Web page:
Chivalry and Modernity in Raymond Chandler\u2019s The Big Sleep-PRINT TAKEN (1) - Chivalry and Modernity in Raymond Chandler\u2019s The Big Sleep Ernest

Chivalry and Modernity in Raymond Chandler’s The Big Sleep-PRINT TAKEN (1)

This preview shows page 1 - 4 out of 9 pages.

Chivalry and Modernity in Raymond Chandler’s The Big Sleep Ernest Fontana Western American Literature, Volume 19, Number 3, Fall 1984, pp. 179-186 (Article) Published by University of Nebraska Press DOI: For additional information about this article Access provided by Jawaharlal Nehru University (23 Jul 2018 05:51 GMT)
E R N E S T F O N T A N A Xavier University Chivalry and Modernity in Raymond Chandler’s The Big Sleep In this essay it will be assumed that the case for the literary status of Raymond Chandler’s fiction has been made.1 Most notably, perhaps, Frederick Jameson argues that the private detective — Philip Marlowe — is a significant Active invention, a figure who ties together the “separate and isolated parts” of “a new centerless city, in which various classes have lost touch with each other because each is isolated in his own geographical compartment.”2 Although the conventional, surface plot of Chandler’s fiction is directed to the solution of a murder or disappearance, the literary project of Chandler’s novels is “organizing essentially plotless material into an illusion of movement.”3 The essential contents of Chandler’s books are the “scenic” constituents of the spatially diffused post-industrial city, of which Los Angeles is the American prototype.4 Marlowe has access to the inaccessible; he connects the apparently disconnected, and he records with lucidity and stylish, verbal economy the formless immensity of a centerless metropolis.5 Like the freeway system of contemporary Los Angeles, Marlowe’s field of perception is a trustworthy and efficient connector, a means of perceptual transit through an urban and social space that has metastasized beyond the confines of the traditional novel. The Big Sleep (1939) is Chandler’s first sustained Active negotiation with post-industrial Los Angeles. Curiously, Chandler here appears to turn to the past, evoking images of chivalry and allusions to romance to define his narrator’s relation to this new urban environment and to suggest that Marlowe is not merely an observer, as Jameson argues, but a complex, subjective presence as well. These allusions to romance and chivalry have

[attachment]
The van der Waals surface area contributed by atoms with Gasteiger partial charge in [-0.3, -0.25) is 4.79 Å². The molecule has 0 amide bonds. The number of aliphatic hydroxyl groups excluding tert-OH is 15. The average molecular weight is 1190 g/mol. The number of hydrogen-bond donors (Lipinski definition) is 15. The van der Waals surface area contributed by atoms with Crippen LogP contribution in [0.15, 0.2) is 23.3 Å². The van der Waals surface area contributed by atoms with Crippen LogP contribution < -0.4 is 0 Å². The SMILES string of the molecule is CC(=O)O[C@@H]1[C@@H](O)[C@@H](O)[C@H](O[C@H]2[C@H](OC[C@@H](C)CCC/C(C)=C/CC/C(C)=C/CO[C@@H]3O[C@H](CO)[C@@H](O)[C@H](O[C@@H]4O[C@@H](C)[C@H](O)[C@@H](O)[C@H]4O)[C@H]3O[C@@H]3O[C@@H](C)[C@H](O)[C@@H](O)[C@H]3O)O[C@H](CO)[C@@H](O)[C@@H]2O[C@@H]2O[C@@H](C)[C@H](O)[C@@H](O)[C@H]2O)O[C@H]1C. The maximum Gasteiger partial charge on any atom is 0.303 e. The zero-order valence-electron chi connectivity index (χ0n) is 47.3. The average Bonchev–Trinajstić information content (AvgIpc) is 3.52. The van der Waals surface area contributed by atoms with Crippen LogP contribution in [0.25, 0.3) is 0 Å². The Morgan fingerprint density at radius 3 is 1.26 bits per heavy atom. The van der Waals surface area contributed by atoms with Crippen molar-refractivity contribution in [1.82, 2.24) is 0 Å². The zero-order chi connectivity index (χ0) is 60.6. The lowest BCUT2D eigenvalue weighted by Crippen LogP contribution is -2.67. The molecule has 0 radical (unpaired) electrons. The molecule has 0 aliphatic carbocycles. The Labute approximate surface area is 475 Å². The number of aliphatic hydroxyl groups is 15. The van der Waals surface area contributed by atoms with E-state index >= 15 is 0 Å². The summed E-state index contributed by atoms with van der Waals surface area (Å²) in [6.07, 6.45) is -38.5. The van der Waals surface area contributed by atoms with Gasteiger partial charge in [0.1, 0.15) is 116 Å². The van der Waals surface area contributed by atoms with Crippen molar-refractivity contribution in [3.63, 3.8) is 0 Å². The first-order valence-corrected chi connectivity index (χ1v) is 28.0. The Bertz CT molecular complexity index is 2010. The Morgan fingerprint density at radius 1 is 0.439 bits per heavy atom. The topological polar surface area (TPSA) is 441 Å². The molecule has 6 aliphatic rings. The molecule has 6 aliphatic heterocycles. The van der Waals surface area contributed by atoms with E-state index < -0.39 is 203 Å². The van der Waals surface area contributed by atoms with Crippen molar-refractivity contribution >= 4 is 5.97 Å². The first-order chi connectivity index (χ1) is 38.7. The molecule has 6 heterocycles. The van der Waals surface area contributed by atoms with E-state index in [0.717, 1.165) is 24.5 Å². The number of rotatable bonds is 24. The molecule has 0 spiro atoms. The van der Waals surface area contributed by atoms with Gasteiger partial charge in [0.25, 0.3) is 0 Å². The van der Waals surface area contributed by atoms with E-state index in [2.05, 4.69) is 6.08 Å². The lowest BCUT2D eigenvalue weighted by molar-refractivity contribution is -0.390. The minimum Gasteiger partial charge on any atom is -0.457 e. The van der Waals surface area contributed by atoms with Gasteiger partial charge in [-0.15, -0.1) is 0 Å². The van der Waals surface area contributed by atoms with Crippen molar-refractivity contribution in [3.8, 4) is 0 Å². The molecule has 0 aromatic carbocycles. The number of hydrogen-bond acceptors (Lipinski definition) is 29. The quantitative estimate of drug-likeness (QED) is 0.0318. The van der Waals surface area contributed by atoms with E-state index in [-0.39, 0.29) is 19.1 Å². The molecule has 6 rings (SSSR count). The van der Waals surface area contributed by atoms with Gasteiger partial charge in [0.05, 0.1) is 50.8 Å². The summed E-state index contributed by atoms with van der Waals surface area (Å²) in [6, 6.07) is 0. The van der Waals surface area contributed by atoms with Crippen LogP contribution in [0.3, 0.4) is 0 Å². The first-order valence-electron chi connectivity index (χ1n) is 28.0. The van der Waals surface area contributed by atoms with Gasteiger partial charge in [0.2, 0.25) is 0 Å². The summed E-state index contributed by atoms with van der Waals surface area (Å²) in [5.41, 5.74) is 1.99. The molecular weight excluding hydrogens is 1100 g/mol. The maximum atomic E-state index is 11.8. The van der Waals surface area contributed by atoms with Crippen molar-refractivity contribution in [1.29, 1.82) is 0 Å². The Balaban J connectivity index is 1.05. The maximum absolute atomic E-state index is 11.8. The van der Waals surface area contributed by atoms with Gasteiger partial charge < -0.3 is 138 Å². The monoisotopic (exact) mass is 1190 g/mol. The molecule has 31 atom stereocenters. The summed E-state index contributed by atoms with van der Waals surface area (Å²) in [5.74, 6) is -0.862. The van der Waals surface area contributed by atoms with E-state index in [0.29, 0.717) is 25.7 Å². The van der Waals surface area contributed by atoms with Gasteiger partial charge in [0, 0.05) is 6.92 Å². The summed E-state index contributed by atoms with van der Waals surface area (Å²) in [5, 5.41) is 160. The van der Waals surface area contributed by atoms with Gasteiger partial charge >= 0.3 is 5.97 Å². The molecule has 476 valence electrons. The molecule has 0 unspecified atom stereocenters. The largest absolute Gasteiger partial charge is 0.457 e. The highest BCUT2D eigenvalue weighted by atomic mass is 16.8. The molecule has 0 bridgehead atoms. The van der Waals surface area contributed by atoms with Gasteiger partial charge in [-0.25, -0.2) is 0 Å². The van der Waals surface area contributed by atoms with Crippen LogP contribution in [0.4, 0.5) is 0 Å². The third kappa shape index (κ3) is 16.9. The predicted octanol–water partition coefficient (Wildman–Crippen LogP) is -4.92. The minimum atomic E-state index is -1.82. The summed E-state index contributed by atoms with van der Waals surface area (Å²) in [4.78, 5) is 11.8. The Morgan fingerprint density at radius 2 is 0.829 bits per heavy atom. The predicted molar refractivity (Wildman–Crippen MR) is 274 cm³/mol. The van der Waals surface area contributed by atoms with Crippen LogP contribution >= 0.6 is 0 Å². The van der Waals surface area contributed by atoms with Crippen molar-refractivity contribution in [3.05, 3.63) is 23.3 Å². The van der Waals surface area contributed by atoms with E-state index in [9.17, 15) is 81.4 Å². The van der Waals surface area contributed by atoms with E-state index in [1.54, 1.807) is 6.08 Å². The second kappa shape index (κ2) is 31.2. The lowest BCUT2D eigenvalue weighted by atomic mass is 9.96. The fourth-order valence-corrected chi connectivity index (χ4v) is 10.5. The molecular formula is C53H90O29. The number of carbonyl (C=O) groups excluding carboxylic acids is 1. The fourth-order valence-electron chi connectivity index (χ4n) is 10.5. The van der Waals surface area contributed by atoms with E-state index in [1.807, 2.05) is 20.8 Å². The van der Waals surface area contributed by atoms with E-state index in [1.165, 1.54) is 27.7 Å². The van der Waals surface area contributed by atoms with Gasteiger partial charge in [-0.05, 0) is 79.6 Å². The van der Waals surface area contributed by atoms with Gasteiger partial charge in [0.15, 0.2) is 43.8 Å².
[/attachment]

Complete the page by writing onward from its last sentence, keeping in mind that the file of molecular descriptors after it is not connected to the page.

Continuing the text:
180 Western American Literature been recently addressed by both Jerry Speir and Paul Skenazy. Speir reads The Big Sleep “as chronicle of the failure of romance,”6 while Skenazy argues that we have instead “a redefinition of romantic roles. Marlowe speaks in a new modern voice, but he is no less heroic”7 than the traditional chivalric hero of courtly romance. In this essay I intend to pursue Speir’s suggestion that The Big Sleep is a failure of romance and to examine the reasons why the completion of the chivalric quest ends, in The Big Sleep, not with a sense, for both narrator and protagonist, of closure, fulfillment, and renewal, but with a sense of “general uneasiness,”8 with the hero feel- ing he is “part of the nastiness” he had thought he was combatting. The

  • Left Quote Icon

    Student Picture

  • Left Quote Icon

    Student Picture

  • Left Quote Icon

    Student Picture